In March we performed a networked NYC to London version of Feel Me for Refest2.0. Our two dancers (Aiden Fieldman and Phoebe Brown) performed one in NYC at the event, and one in London at New Malden Studios. Through the custom OSC app we made for the OmSignal shirts, their breath rates were networked transatlantically to effect each other’s choreography.
Our team has arrived in Sheffield and we are continuing our work towards our performances next week.
We continued working on the Flutter/Stutter garments with Tara Mooney and Becky Stewart. What is amazing about these costumes is that the capacitance sensors are completely unassuming in their appearance. They are conductive threads sewn into pleats and conductive fabric braiding into other fabrics on the the costume. This technology does not look like technology. Some other amazing details designed by Becky Steward include conductive fabric laser cut into the circuit. It’s beautiful and genius.
Our first day with these costumes was slow moving due to multiple parts coming together, some electronics not being delivered yet and a lot of fitting parts to the dancers. However, we have garments sewn and now we will add the interactions when all the parts arrive.
Our second piece, Feel Me is using a hacked version of the OmSignal shirt and an app created by Peter Todd to control electronics by Camille. Essentially one dancer’s breath is felt live on the other dancer through vibe board motors. While we started well with this technology, we also reached a bit of a hiccup on our first real rehearsal day with the app communicating with the shirts. However, the choreography was started and there is a movement phrase to start with.
The movement itself is quite a simple and short phrase. However, it is then retrograded and then performed to all sides of the room (the final pieces are to be performed in the round). This is then further complicated with the instruction of starting and stopping with the breath of the other dancer. So something quite short and sweet becomes a complex and thorough composition.
We have started work again on creating the performance of HTB2.0. We have been fortunate enough to receive support and funding for this next leg of our project and have brought on new collaborators who we are working with over this next weekend.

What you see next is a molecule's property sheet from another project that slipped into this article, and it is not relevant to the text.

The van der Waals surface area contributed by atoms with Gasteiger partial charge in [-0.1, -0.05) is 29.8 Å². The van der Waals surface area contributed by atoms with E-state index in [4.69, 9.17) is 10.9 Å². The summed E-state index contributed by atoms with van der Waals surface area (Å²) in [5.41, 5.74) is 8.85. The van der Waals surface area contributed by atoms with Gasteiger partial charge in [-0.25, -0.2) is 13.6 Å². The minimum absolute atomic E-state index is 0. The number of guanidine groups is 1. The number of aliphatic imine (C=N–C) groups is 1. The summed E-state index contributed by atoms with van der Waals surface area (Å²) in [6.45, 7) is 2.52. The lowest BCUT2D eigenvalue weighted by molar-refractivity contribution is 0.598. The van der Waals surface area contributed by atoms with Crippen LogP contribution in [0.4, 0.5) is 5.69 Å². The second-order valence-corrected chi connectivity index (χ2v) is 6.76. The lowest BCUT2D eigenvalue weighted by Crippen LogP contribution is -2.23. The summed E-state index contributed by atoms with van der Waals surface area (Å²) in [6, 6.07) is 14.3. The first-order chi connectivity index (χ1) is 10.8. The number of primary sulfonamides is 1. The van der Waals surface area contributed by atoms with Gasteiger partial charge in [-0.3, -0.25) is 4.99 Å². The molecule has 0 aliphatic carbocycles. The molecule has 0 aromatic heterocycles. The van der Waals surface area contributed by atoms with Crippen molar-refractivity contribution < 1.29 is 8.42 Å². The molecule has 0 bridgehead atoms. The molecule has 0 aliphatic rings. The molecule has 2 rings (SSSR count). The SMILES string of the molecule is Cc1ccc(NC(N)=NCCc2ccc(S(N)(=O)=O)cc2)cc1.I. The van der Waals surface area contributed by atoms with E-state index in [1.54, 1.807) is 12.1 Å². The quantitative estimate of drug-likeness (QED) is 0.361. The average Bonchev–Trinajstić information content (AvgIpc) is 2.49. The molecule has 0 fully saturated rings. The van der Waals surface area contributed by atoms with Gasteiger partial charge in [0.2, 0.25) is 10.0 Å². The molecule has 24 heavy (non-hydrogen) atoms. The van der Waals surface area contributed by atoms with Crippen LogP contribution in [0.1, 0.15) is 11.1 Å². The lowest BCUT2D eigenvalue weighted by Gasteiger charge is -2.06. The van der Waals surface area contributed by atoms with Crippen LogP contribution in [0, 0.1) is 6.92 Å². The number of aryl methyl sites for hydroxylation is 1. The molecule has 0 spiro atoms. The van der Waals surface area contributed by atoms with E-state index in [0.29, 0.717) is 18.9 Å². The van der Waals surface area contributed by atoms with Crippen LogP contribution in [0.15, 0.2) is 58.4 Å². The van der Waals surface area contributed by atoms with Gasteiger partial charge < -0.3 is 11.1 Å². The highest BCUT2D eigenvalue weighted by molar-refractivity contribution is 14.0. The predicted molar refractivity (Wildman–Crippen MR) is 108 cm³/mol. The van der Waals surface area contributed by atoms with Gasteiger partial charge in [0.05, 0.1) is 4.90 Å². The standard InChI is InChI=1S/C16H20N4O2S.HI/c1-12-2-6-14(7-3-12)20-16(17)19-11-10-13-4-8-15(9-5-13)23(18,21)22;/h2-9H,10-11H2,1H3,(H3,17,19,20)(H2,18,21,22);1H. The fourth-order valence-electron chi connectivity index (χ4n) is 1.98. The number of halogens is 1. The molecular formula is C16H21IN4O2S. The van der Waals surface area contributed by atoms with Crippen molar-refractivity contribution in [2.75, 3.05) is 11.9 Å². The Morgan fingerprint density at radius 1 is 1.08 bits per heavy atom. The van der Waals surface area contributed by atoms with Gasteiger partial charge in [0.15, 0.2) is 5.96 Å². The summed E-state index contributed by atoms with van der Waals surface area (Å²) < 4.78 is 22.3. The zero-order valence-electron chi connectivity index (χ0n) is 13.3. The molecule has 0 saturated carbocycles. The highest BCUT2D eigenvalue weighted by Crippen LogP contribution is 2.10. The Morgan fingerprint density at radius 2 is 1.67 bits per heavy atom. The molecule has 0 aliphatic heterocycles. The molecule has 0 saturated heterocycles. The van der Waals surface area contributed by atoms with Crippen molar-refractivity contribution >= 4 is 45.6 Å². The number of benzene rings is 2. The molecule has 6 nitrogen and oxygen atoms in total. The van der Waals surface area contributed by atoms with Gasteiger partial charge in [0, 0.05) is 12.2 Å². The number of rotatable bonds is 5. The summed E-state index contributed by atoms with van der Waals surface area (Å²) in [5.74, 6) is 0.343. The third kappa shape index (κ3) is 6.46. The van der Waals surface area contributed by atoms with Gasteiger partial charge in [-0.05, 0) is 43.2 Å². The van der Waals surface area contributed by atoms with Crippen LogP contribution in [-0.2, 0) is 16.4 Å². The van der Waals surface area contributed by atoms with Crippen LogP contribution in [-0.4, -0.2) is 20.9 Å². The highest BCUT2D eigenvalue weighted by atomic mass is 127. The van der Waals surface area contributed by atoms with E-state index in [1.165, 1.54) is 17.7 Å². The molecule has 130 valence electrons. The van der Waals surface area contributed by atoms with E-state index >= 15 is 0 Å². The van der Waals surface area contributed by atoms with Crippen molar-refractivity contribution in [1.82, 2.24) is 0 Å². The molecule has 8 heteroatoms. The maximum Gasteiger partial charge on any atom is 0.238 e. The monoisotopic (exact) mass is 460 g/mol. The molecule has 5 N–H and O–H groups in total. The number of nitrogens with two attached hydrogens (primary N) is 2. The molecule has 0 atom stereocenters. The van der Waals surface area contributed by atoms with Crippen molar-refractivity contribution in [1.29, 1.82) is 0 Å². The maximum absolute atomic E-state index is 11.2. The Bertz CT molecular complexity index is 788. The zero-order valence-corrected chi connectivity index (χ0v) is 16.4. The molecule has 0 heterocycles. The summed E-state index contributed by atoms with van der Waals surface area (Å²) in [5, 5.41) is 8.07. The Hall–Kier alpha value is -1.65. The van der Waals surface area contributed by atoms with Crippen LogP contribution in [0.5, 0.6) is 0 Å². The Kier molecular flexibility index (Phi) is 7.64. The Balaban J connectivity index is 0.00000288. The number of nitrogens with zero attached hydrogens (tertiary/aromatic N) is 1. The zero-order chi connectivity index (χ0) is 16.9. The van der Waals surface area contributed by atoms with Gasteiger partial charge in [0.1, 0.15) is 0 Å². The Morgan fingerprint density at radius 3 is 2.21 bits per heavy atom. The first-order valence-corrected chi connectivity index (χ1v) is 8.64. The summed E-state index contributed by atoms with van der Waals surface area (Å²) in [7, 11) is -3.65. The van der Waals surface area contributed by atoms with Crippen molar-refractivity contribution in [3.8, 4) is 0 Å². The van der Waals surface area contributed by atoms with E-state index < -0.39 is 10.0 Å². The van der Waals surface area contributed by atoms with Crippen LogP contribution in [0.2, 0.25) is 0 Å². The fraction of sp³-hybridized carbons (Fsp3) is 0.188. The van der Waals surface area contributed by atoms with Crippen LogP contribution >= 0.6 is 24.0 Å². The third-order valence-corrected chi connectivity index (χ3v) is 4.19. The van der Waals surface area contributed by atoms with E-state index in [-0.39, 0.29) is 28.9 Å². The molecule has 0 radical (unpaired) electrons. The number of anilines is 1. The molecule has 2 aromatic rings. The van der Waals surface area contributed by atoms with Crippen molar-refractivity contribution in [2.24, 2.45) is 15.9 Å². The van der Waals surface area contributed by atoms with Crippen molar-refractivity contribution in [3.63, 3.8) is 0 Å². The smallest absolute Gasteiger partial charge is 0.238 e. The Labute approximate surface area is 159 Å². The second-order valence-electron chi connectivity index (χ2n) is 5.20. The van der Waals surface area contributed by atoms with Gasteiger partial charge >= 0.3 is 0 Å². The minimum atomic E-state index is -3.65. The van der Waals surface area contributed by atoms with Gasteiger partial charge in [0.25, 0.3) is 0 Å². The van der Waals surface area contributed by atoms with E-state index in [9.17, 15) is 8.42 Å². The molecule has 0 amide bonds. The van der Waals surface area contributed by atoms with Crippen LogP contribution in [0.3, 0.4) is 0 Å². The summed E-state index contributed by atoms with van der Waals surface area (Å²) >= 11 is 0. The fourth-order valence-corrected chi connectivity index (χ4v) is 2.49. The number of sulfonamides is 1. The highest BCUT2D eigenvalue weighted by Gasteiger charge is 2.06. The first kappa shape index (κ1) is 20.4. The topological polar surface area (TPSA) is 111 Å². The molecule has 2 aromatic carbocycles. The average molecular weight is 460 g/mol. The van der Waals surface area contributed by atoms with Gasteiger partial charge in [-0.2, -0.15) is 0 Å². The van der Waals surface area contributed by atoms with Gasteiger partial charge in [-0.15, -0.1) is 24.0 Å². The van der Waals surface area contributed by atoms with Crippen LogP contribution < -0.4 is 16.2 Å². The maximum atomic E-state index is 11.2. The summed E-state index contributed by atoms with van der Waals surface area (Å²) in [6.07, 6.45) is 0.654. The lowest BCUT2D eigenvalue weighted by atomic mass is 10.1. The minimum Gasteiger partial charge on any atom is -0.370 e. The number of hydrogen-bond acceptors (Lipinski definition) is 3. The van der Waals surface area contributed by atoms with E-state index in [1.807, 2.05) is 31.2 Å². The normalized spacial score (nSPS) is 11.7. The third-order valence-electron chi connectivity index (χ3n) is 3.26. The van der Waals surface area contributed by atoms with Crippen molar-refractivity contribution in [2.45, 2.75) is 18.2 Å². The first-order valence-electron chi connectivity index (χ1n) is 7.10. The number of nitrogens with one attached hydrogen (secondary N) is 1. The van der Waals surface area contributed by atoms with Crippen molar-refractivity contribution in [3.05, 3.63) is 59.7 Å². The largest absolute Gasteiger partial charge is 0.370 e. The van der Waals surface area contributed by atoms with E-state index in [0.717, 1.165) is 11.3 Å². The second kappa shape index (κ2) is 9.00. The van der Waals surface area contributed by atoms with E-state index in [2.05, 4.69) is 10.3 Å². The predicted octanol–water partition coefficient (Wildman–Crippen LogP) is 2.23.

We are continued to be supported by University of Creative Arts Epsom who hosted our last residency. We have new received funding from the Arts Council of England and further support from Access Space in Sheffield to produce our new performance.
And because of our new funding, we have been able to bring on new collaborators to our project. Here are some bios pulled from the internet:
Becky Stewart is an engineer and developer working with physical computing. Before completing her PhD in acoustics, spatial audio and interfaces for music search with the Centre for Digital Music at Queen Mary, University of London, she completed an MSc in music technology at the University of York and a BMus in music engineering technology and computer science at the University of Miami. She works on creative technology projects for clients through Anti-Alias Labs and her personal blog documents her projects. She recently published Adventures in Arduino, a book teaching electronics and coding for ages 11-15.
Tara Baoth Mooney has trained and worked as a designer in the textile industry in New York the UK, Ireland and China. Tara has recently become an associate research fellow on the SMARTfashion team at SMARTlab based in UCD where she is investigating the idea of sustainability and its transcendence through many different forms- including the boundaries of human experience, communication, and interaction in regard to personal and immediate environments. In her work, she returns constantly to the theme of garments as cladding and what that means to man on a daily basis. The potential for external cladding, to act as an interface between man and the immediate environment, promotes reflection, emotional durability and communication. Through our clothing we forge personal systems of identity that we construct with deliberation and care.
Peter Todd studied Sonic Art at Middlesex and has a continuing interest in the design of novel tools for design, composition and performance of experimental music, sound art and data sonification. While much of his recent work has been purely visual, he has also created the audio element of Latham’s contemporary work – the audio processes used being partly based on another iteration of the Feedback Variations. Peter is most – although not exclusively – interested in creating interactive artefacts that are meant to stand as works of art in their own right rather than composed pieces of music or rendered video.
Back in June we were interviewed while in Australia. Here’s a link to the article by Melanie Sano:
Part of a collection of wearable projects Kate and I are working on before the summer presentations and workshops we’re conducting.